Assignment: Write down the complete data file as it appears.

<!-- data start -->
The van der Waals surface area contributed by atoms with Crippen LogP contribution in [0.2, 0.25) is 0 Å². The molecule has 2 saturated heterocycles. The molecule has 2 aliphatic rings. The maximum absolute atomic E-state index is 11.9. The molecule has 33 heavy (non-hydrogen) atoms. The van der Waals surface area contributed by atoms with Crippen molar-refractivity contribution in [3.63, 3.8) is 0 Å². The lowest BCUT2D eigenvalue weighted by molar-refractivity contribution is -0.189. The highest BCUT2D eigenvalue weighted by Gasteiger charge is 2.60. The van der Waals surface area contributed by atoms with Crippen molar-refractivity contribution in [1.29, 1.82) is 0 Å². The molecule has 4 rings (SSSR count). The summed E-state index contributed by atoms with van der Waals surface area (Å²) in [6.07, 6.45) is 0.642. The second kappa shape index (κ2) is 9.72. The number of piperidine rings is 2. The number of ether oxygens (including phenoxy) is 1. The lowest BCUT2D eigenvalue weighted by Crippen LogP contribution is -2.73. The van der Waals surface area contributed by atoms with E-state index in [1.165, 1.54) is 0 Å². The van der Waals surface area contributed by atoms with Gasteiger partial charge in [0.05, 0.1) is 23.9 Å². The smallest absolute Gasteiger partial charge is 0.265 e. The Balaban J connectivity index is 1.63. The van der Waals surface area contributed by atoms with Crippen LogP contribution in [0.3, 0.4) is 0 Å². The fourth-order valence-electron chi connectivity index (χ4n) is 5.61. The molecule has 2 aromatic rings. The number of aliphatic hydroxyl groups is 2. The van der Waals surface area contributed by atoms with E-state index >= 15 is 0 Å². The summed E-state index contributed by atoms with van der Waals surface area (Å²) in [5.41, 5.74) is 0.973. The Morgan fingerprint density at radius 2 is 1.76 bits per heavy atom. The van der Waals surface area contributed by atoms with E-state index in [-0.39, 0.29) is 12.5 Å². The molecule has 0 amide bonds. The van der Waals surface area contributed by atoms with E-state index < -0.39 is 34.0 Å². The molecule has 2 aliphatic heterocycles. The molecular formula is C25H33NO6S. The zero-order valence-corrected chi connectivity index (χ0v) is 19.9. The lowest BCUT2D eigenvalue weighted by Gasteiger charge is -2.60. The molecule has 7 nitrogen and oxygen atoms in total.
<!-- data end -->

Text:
The van der Waals surface area contributed by atoms with Crippen LogP contribution in [0.2, 0.25) is 0 Å². The molecule has 2 saturated heterocycles. The molecule has 2 aliphatic rings. The maximum absolute atomic E-state index is 11.9. The molecule has 33 heavy (non-hydrogen) atoms. The van der Waals surface area contributed by atoms with Crippen molar-refractivity contribution in [3.63, 3.8) is 0 Å². The lowest BCUT2D eigenvalue weighted by molar-refractivity contribution is -0.189. The highest BCUT2D eigenvalue weighted by Gasteiger charge is 2.60. The van der Waals surface area contributed by atoms with Crippen molar-refractivity contribution in [1.29, 1.82) is 0 Å². The molecule has 4 rings (SSSR count). The summed E-state index contributed by atoms with van der Waals surface area (Å²) in [6.07, 6.45) is 0.642. The second kappa shape index (κ2) is 9.72. The number of piperidine rings is 2. The number of ether oxygens (including phenoxy) is 1. The lowest BCUT2D eigenvalue weighted by Crippen LogP contribution is -2.73. The van der Waals surface area contributed by atoms with E-state index in [1.165, 1.54) is 0 Å². The van der Waals surface area contributed by atoms with Gasteiger partial charge in [0.05, 0.1) is 23.9 Å². The smallest absolute Gasteiger partial charge is 0.265 e. The Balaban J connectivity index is 1.63. The van der Waals surface area contributed by atoms with Crippen LogP contribution in [0.3, 0.4) is 0 Å². The fourth-order valence-electron chi connectivity index (χ4n) is 5.61. The molecule has 2 aromatic rings. The number of aliphatic hydroxyl groups is 2. The van der Waals surface area contributed by atoms with E-state index >= 15 is 0 Å². The summed E-state index contributed by atoms with van der Waals surface area (Å²) in [5.41, 5.74) is 0.973. The Morgan fingerprint density at radius 2 is 1.76 bits per heavy atom. The van der Waals surface area contributed by atoms with E-state index in [-0.39, 0.29) is 12.5 Å². The molecule has 0 amide bonds. The van der Waals surface area contributed by atoms with E-state index < -0.39 is 34.0 Å². The molecule has 2 aliphatic heterocycles. The molecular formula is C25H33NO6S. The zero-order valence-corrected chi connectivity index (χ0v) is 19.9. The lowest BCUT2D eigenvalue weighted by Gasteiger charge is -2.60. The molecule has 7 nitrogen and oxygen atoms in total.